My four-year old twins were given matching Cam Newton jerseys for their birthday last fall, and every day since then, they’ve woken up with eager expectation, “Are the Panthers playing today?”
“No buddy, they play on Sunday,” I’ll reply.
They frown for a moment, then they insist on watching highlights so that they can run around the house mimicking Cam Newton as they chant KEEP POUNDING.
As a late Christmas present, my parents surprised all of us with tickets to the Panthers final home game versus the Tampa Bay Buccaneers. There, at Bank of America Stadium, my sons watched in awe as Cam Newton led the Panthers to a historic 15-1 regular season record, clinching first place in the NFC for the NFL Playoffs.
The look on their faces is pure, innocent joy.
— Matt Ham (@matthamsr) January 28, 2016
Should I Let My Kids Cheer For Cam Newton?
Behind the Panthers’ success is their high-flying quarterback and showman, Cam Newton. He is the one my sons idolize. Perhaps that word is too strong, but it reveals the dedication with which they cheer for their favorite player.
However, Cam Newton has caught a lot of flack for his on-field antics. His brash, flamboyant attitude shows flashes of a modern-day Muhammad Ali.
He enters the stadium and pretends to rip open his shirt, much like Clark Kent revealing his Superman costume. After every first down, he dances around the field and has his signature first down move where he points toward the goal with both hands. Finally, his touchdowns have been marked with his signature “Dab” and a sprint up the sideline holding his finger in the air.
He really stirred the pot however when he snatched a poster from a Green Bay Packers fan as it hung on the sideline prior to a home game. Then, when he snatched a “12th Man” flag from an opposing Seattle Seahawks fan after the Panthers defeated them to earn a shot at the NFC Title Game, the dislike grew into hatred.
Since then, opposing team’s fans have been thrashing Cam Newton with open letters and petitions, calling him a classless disgrace to football.
After the Panthers lost the Super Bowl, a stream of “I told you so’s” began to fly from the lips of the critics.
And it begs the question: Should I let my kids cheer for a guy like Cam Newton?
The answer is, yes. We absolutely cheer for Cam Newton, and here’s why.
Cam Newton is a master at celebrating accomplishments—both his and his teammates’ victories. After every score, both offensive and defensive, he’s the first one in the end zone celebrating. In fact, he recently had Under Armour make a pair of shoes that has the name of every single one of his teammates written on it.
In a world where Kanye steals the microphone from an award-winning artist during her acceptance speech, our culture has lost itself in celebration of itself only. Cam Newton reminds me to celebrate those around me as well, something I want my sons to do well.
There’s a fine line between confidence and arrogance that you learn as you understand the talents that were given to you. When you use those talents well and celebrate the talents of others, it actually celebrates the One who gave them to you.
Have Fun Doing Your Job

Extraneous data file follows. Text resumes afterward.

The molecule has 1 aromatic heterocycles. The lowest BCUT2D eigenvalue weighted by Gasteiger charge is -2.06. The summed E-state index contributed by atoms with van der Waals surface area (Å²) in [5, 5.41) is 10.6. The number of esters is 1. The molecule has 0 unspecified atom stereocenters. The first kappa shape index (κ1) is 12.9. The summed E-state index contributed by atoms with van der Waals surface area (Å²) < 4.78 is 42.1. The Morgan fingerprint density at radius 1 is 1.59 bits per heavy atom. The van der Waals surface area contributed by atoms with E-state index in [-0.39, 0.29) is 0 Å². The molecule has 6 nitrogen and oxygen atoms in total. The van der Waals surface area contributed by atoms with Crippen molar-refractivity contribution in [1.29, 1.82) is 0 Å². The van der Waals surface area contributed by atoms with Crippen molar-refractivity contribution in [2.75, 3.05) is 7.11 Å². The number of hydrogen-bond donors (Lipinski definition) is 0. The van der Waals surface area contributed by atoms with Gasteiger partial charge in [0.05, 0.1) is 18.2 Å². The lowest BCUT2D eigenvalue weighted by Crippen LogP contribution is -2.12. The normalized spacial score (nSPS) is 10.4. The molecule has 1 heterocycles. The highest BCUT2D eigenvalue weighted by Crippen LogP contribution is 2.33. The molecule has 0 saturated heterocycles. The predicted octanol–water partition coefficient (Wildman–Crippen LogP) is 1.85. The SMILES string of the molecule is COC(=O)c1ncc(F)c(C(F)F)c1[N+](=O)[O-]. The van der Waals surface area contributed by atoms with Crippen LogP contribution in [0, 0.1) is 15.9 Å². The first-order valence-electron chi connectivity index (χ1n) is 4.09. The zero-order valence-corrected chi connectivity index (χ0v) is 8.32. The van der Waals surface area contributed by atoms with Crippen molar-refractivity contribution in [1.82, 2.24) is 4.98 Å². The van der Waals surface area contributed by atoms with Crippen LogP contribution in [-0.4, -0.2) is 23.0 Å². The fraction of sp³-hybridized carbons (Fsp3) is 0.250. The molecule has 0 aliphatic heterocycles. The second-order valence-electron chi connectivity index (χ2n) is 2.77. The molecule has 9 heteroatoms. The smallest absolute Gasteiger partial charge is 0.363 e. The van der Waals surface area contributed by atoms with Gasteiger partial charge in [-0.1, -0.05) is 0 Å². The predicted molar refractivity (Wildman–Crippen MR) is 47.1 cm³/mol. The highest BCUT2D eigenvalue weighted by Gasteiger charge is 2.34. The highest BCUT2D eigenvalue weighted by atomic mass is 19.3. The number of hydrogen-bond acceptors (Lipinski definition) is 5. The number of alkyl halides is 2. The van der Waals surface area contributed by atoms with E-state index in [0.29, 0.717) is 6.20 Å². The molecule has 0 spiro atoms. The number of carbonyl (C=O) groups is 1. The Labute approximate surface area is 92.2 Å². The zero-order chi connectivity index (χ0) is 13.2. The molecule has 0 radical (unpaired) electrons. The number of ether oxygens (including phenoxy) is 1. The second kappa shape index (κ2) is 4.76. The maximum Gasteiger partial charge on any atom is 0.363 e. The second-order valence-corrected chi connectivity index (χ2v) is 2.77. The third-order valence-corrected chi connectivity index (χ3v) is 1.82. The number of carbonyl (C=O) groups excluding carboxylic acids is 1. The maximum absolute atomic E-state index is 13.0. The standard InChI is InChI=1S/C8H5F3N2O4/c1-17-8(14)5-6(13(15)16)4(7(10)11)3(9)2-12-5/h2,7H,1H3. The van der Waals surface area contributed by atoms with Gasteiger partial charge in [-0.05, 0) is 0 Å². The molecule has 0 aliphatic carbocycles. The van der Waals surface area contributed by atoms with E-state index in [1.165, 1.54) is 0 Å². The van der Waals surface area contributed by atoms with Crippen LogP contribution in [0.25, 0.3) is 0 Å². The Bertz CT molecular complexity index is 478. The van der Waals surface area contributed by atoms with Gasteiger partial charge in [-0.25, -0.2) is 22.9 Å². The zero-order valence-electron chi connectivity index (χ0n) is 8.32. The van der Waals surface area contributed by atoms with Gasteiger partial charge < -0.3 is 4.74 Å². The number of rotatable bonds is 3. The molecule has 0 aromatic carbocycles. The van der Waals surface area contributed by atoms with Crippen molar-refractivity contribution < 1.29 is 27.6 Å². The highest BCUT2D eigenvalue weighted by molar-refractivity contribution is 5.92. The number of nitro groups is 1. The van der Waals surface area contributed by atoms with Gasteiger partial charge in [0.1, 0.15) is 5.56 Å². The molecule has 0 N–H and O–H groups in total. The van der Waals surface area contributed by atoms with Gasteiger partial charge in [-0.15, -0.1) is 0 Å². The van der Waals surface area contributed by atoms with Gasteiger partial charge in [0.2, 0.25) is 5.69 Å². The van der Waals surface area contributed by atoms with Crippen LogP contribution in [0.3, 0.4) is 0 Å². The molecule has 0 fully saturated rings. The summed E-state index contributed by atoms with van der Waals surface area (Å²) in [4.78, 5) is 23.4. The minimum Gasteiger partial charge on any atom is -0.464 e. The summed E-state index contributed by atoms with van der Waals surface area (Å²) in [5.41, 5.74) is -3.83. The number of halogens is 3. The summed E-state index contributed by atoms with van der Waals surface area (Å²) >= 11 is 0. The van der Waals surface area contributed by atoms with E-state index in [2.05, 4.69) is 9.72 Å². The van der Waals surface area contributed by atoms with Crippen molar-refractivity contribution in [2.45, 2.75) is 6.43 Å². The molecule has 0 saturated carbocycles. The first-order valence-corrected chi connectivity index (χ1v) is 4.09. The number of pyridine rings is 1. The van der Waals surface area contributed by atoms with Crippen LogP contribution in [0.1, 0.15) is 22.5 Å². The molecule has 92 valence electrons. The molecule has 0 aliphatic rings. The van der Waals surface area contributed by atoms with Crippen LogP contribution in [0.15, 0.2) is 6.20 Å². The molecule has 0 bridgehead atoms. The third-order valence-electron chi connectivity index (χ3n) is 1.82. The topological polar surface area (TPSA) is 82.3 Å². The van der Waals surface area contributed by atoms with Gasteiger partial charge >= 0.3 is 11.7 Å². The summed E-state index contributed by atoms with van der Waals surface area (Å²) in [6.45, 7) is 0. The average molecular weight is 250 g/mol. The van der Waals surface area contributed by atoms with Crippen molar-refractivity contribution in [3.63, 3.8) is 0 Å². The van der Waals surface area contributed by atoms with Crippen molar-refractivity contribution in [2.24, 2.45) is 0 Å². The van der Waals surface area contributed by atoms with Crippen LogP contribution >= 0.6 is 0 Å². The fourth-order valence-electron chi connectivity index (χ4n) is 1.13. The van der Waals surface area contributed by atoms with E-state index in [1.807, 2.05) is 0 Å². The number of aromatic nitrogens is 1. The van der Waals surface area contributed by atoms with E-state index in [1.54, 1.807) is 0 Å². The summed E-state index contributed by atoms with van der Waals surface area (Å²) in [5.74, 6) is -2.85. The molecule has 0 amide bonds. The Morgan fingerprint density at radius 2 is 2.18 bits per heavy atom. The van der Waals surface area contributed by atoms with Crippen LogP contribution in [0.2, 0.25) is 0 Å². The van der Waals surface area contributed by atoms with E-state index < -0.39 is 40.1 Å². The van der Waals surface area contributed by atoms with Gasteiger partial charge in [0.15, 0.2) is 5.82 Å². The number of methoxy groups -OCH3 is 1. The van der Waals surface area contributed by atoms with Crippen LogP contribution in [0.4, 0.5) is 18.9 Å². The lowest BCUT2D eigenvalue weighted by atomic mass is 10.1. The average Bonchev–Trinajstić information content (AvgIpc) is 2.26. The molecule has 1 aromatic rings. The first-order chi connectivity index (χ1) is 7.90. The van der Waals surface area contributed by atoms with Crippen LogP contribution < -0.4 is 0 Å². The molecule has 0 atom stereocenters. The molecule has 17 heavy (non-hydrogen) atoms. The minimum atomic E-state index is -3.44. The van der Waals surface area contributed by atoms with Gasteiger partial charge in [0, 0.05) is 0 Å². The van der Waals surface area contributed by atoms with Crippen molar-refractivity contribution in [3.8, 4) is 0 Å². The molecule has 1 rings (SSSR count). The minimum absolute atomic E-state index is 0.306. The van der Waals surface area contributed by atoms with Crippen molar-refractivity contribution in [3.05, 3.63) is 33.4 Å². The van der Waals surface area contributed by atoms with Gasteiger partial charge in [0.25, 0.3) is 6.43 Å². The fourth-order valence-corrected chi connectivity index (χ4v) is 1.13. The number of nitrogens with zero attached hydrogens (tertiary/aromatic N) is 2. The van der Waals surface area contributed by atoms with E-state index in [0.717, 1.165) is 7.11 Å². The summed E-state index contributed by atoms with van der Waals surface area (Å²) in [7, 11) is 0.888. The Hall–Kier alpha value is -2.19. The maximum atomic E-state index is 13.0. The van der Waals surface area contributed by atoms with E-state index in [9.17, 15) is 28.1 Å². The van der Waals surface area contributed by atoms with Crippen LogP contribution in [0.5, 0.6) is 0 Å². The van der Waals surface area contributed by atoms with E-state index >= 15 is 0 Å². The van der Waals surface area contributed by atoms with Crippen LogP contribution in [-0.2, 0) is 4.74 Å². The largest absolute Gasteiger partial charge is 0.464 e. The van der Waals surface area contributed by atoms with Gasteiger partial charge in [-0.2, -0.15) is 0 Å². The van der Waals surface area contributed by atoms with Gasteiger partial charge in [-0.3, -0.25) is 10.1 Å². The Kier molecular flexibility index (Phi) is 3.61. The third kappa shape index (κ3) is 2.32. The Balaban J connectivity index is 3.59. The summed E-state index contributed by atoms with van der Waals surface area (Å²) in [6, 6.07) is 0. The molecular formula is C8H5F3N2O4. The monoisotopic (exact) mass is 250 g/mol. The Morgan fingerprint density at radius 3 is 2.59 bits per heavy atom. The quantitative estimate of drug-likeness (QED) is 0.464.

We don’t get to see the behind-the-scenes work that goes into competing on an elite level, but Cam Newton has Mondays too. And Mondays for him are all about bruises and ice baths. But despite the bruises and ice baths, he’s still smiling on Sunday.
That type of attitude is contagious.
One of the curious things I’ve noticed this year is how the Panthers’ sideline has become a breeding ground for positive energy.
What would it look like if you carried that energy into your job?
What if today’s corporate leaders breathed that much encouragement into their people?
Cam Newton reminds memail to embrace a deep sense of gratitude in the everyday, even Mondays, and breathe positive energy into those around me.
Because gratitude is contagious.
Use Your Influence For Good
Cam Newton is incredibly generous. Around the holidays, he hosted events in the Charlotte area providing food, toys, and clothes for those who were less fortunate. In addition, he has made it a habit to give away footballs to the kids in the stands after every touchdown. Watching the reactions on their faces has been the highlight of the season. In fact, I cheer for the Panthers to score simply because I want to see another kid’s face light up.
The truth is, generosity always wins. Even in the midst of losing, if you have a generous spirit, victory is certain. That’s why, when the Panthers lost the Super Bowl, their season was a huge win. They reminded us of some important things, not only about football, but about life as well.
In the end, Cam Newton is not a god to idolize. He’s a twenty-six-year old who has been given incredible talents and an incredible stage. Rather than pick apart his flaws, let’s choose to celebrate his strengths.
I believe that his celebration, joy, and generosity, while partly for entertainment, actually reflects a deeper conviction. He understands the position of influence that he’s been given and I believe that he’s using it for good.
In the end, that’s a guy I can cheer for.
About the author:
Matt Ham is a speaker and author based in Wilmington, North Carolina. He and his wife, Liz, have three sons and a daughter. Matt’s first book, Redefine Rich: A New Perspective on the Good Life, can be found here.
To inquire about having Matt speak, visit his speaking page.